We probe the mechanical response of two supercooled liquids, glycerol and ortho-terphenyl, by conducting rheological experiments at very weak stresses. We find a complex fluid behavior suggesting the gradual emergence of an extended, delicate solid-like network in both materials in the supercooled state—i.e., above the glass transition. This network stiffens as it ages, and very early in this process it already extends over macroscopic distances, conferring all well known features of soft glassy rheology (yield-stress, shear thinning, aging) to the supercooled liquids. Such viscoelastic behavior of supercooled molecular glass formers is difficult to observe because the large stresses in conventional rheology can easily shear-melt the solid-like structure. The work presented here, combined with evidence for long-lived heterogeneity from previous single-molecule studies [Zondervan R, Kulzer F, Berkhout GCG, Orrit M (2007) Local viscosity of supercooled glycerol near T g probed by rotational diffusion of ensembles and single dye molecules. Proc Natl Acad Sci USA 104:12628–12633], has a profound impact on the understanding of the glass transition because it casts doubt on the widely accepted assumption of the preservation of ergodicity in the supercooled state.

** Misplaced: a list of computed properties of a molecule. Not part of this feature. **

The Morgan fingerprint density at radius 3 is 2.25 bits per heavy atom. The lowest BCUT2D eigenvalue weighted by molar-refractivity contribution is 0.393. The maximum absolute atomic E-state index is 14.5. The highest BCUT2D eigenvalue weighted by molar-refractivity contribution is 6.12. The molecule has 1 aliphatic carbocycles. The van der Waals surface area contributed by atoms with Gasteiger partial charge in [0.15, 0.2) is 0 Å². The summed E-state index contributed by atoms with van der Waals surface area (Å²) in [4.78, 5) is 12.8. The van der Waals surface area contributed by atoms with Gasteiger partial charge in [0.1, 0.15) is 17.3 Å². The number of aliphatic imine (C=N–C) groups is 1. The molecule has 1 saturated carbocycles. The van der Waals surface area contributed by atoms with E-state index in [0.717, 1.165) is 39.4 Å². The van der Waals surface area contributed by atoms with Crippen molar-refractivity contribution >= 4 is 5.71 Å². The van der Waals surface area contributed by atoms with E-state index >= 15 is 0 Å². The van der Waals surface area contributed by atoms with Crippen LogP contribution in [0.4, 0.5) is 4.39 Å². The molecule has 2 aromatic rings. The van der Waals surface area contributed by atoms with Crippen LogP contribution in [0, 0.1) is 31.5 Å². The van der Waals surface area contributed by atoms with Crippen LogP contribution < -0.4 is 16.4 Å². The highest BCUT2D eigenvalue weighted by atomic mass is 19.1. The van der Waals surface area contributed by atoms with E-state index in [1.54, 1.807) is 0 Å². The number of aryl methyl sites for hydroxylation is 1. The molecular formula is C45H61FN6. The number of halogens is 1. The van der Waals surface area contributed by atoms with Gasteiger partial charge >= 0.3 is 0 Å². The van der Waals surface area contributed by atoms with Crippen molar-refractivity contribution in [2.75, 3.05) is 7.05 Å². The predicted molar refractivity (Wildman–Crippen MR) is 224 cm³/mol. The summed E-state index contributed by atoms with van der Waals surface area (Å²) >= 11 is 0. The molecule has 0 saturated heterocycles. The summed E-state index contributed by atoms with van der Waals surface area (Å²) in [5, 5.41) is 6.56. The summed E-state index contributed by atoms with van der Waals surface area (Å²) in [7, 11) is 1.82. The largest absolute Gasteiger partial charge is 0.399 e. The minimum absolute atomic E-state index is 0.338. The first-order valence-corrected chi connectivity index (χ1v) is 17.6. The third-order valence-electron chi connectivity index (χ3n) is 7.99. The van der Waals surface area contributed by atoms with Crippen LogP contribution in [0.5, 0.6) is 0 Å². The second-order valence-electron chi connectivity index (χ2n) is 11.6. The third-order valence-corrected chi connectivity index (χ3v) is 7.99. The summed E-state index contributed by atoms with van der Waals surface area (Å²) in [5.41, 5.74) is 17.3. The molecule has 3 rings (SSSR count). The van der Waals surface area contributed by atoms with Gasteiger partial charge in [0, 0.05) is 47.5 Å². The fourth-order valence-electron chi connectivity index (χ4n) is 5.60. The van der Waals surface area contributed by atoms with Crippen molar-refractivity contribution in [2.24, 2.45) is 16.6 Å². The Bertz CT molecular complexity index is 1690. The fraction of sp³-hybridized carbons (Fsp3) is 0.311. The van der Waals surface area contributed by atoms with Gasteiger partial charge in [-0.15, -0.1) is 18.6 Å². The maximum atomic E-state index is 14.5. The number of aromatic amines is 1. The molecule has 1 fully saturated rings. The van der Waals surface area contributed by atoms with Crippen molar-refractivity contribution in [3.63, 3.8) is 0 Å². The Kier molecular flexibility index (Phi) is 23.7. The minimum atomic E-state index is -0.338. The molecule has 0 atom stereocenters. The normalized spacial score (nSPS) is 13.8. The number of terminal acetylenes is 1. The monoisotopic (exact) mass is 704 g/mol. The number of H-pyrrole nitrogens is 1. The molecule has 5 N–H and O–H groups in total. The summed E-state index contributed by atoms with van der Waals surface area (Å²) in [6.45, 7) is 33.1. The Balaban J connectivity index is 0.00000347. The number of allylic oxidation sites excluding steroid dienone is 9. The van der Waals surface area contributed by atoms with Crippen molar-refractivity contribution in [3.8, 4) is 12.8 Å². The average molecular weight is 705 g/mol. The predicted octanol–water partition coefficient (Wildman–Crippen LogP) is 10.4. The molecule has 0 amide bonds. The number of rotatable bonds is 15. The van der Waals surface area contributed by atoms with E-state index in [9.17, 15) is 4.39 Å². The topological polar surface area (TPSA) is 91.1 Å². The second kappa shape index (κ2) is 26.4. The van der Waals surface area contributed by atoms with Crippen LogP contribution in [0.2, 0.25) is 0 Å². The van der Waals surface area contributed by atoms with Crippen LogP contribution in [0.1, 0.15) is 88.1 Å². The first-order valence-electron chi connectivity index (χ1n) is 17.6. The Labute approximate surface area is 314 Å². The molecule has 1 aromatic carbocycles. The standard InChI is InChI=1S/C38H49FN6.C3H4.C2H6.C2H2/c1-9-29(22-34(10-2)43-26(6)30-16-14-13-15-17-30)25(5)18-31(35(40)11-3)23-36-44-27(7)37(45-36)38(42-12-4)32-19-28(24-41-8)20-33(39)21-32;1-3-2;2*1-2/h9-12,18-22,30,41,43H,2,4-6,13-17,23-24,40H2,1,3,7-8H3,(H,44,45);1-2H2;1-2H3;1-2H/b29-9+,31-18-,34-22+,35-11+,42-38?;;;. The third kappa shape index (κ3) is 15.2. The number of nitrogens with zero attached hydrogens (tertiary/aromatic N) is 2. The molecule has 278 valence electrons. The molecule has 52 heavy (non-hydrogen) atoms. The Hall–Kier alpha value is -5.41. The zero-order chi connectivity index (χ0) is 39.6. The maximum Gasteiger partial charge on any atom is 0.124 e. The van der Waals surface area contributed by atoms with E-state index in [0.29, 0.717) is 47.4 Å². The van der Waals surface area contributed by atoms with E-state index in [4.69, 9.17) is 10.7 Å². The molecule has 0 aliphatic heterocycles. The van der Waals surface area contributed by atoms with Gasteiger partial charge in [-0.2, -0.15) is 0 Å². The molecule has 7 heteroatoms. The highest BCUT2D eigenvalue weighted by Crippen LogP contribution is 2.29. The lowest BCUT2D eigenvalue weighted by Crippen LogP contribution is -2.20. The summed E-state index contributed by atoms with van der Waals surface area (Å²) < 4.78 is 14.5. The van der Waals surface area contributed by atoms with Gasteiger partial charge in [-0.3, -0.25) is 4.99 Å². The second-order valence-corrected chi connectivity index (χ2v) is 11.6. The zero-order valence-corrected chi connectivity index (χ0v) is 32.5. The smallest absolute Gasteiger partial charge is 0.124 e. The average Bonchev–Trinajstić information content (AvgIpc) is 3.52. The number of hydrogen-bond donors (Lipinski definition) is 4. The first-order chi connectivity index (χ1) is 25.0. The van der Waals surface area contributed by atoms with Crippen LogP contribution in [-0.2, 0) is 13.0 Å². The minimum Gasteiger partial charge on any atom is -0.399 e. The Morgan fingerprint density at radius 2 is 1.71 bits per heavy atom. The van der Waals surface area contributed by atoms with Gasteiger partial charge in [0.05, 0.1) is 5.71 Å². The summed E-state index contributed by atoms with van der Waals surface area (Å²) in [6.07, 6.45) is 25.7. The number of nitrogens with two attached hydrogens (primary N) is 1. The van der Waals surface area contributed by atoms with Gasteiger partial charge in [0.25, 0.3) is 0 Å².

|Number of pages
|Proceedings of the National Academy of Sciences of the United States of America (PNAS)
|Published - 2008